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BASP #3, Sierra Point, Men 35+ C, 2nd out of 50

11/25/2013, 1:15pm PST
By Steve Hindman

Nov 9th, BASP #3, Sierra Point, Men 35+ C, 2nd out of 50


I was nervous about this race for a number of reasons. I hadn't done well at last year's event and came away with a case of bronchitis that lasted for a couple of weeks, my legs were still sore from a one hour treadmill interval session  5 days before (traveling for work), and I would be starting for the first time in the front row due to my 6th place in the last BASP race. Being in the front row put a lot of self-imposed pressure on me not to blow it, so I had butterflies the size of my fist flying around inside my stomach as we lined up in the grid for the start.


I took a grid slot just inside of the furthest outside slot because I thought that would be the best position for the first turn, a 90 deg left over a ramped curb onto the dirt. I used my GPS to countdown to when the whistle would blow and got a great start, landing  the hole shot into the first turn. I've never been at the head of a cyclocross race before and so I relied on the CX mantra  "Sprint at the end of road races but at the beginning of cyclocross races." I went as hard and as fast as I could through the short mud section and onto the backside pavement segment, hoping to gap as much of the field as possible as they struggled to navigate around each other.


I had a winner of a previous race right behind me as we came back onto dirt. He tracked me until we came to the first dismount section, a small hill with a couple of railroad ties serving as low obstacles/steps. It was here that he made his move and as I dismounted, he rode his 29er right over the railroad ties and up the hill. He now had a half-bike length gap on me, but I stayed with him and caught him as we encountered the first group of 45+  B stragglers, who had left a minute before us. I wasn't able to pass him as we went through the whoops, over the flyover bridge, or through the newly added sand pit. But, when we came back to the frontside pavement section, I shifted into my big ring and sprinted by him, gaining a  gap.  He caught and passed me again during the middle technical sections of the course on lap two, but I sprinted by him again at the start/finish pavement section. At one point I tried to lose him by taking an untested line on a whoops section. That didn't work out so well, as I slid out in the slight left turn at the top of the climb. I unclipped my left pedal on my way down and while I dragged a knuckle and scraped my shin, I was able to keep moving and keep him from passing me.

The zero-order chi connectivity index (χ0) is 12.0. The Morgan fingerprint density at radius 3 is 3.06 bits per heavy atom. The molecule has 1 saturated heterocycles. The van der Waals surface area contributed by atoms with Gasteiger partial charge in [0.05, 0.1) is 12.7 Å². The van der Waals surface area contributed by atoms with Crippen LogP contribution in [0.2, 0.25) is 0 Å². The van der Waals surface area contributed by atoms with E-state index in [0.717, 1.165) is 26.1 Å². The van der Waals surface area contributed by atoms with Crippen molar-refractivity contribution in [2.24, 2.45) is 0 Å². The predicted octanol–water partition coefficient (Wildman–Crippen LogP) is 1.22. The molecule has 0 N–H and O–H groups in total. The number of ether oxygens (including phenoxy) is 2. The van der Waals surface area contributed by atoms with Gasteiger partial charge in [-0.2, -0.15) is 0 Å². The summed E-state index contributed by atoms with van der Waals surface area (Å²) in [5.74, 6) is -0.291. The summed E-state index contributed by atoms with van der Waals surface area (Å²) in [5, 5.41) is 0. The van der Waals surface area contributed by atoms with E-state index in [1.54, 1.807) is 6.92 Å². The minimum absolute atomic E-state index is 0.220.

On lap three my nemesis got tangled up with another rider in the sand pit and crashed, giving me the lead again. Now another previous race winner on a 29er got on my tail and he and I dueled back an forth over the next couple of laps. I could tell he was getting  tired and decided to sit on his wheel and wait for the finish, where  I would outsprint him. I felt a slight slowdown in our pace and got worried that we might be letting the chasers close in on us. My fears were realized when on the second to last lap, backside pavement section, a racer on a CX bike passed us both and proceeded to put in a gap. I sprinted around the wheel of the 29er and followed  the new leader. I neglected to pre-downshift to the small ring in advance for the upcoming U-turn and when I tried to downshift on the exit I  threw my chain. I was able to recover quickly by riding my chain back onto the big ring, but by then 29er had gotten past me.


I latched onto the two leaders and we moved through slower riders back to the start/finish for the final lap. I felt good here, but did not attack because the pace was high and I thought it would be better to attack in one of the slower, more critical sections. At the backside pavement the leader attacked and I had to sprint around the 29er to follow him. I was about a half a bike length back over the next few sections until we came to the barriers+ run up + sharp left turn. The leader managed to squeak by some slower riders, but I got blocked behind them at the turn and he was gone. I continued to pass slower riders but never quite caught sight of the leader again. I finished 10 seconds behind him in second place, my best finish in 20 years. I am extremely happy to get on the podium and next time I will try to press my advantage further during the middle sections of the race.


Thanks for reading,


Steve Hindman

Tag(s): Race Reports